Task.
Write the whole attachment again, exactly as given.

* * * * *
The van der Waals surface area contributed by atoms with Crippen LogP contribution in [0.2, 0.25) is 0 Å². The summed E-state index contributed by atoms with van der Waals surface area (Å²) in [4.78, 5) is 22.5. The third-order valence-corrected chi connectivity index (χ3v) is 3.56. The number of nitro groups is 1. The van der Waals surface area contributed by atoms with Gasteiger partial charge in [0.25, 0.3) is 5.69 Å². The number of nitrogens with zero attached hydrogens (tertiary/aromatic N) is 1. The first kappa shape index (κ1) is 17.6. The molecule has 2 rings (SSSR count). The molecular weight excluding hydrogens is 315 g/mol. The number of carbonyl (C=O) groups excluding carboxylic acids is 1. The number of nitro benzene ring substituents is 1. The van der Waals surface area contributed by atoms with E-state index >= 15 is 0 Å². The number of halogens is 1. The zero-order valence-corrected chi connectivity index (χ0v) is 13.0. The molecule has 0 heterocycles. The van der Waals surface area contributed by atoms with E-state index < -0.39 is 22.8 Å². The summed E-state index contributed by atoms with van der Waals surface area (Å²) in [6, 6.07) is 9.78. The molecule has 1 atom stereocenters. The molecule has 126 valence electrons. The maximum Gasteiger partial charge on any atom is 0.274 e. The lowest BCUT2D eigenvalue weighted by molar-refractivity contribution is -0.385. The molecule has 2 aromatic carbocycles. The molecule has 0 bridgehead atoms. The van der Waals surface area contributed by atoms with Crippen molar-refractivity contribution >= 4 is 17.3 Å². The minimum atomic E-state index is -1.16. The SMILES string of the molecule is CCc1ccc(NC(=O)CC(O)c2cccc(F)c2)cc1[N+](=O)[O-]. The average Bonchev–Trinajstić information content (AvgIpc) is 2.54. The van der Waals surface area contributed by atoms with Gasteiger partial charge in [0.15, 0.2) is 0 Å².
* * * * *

The van der Waals surface area contributed by atoms with Crippen LogP contribution in [0.2, 0.25) is 0 Å². The summed E-state index contributed by atoms with van der Waals surface area (Å²) in [4.78, 5) is 22.5. The third-order valence-corrected chi connectivity index (χ3v) is 3.56. The number of nitro groups is 1. The van der Waals surface area contributed by atoms with Gasteiger partial charge in [0.25, 0.3) is 5.69 Å². The number of nitrogens with zero attached hydrogens (tertiary/aromatic N) is 1. The first kappa shape index (κ1) is 17.6. The molecule has 2 rings (SSSR count). The molecular weight excluding hydrogens is 315 g/mol. The number of carbonyl (C=O) groups excluding carboxylic acids is 1. The number of nitro benzene ring substituents is 1. The van der Waals surface area contributed by atoms with E-state index >= 15 is 0 Å². The number of halogens is 1. The zero-order valence-corrected chi connectivity index (χ0v) is 13.0. The molecule has 0 heterocycles. The van der Waals surface area contributed by atoms with E-state index < -0.39 is 22.8 Å². The summed E-state index contributed by atoms with van der Waals surface area (Å²) in [6, 6.07) is 9.78. The molecule has 1 atom stereocenters. The molecule has 126 valence electrons. The maximum Gasteiger partial charge on any atom is 0.274 e. The lowest BCUT2D eigenvalue weighted by molar-refractivity contribution is -0.385. The molecule has 2 aromatic carbocycles. The molecule has 0 bridgehead atoms. The van der Waals surface area contributed by atoms with Crippen molar-refractivity contribution >= 4 is 17.3 Å². The minimum atomic E-state index is -1.16. The SMILES string of the molecule is CCc1ccc(NC(=O)CC(O)c2cccc(F)c2)cc1[N+](=O)[O-]. The average Bonchev–Trinajstić information content (AvgIpc) is 2.54. The van der Waals surface area contributed by atoms with Gasteiger partial charge in [0.15, 0.2) is 0 Å².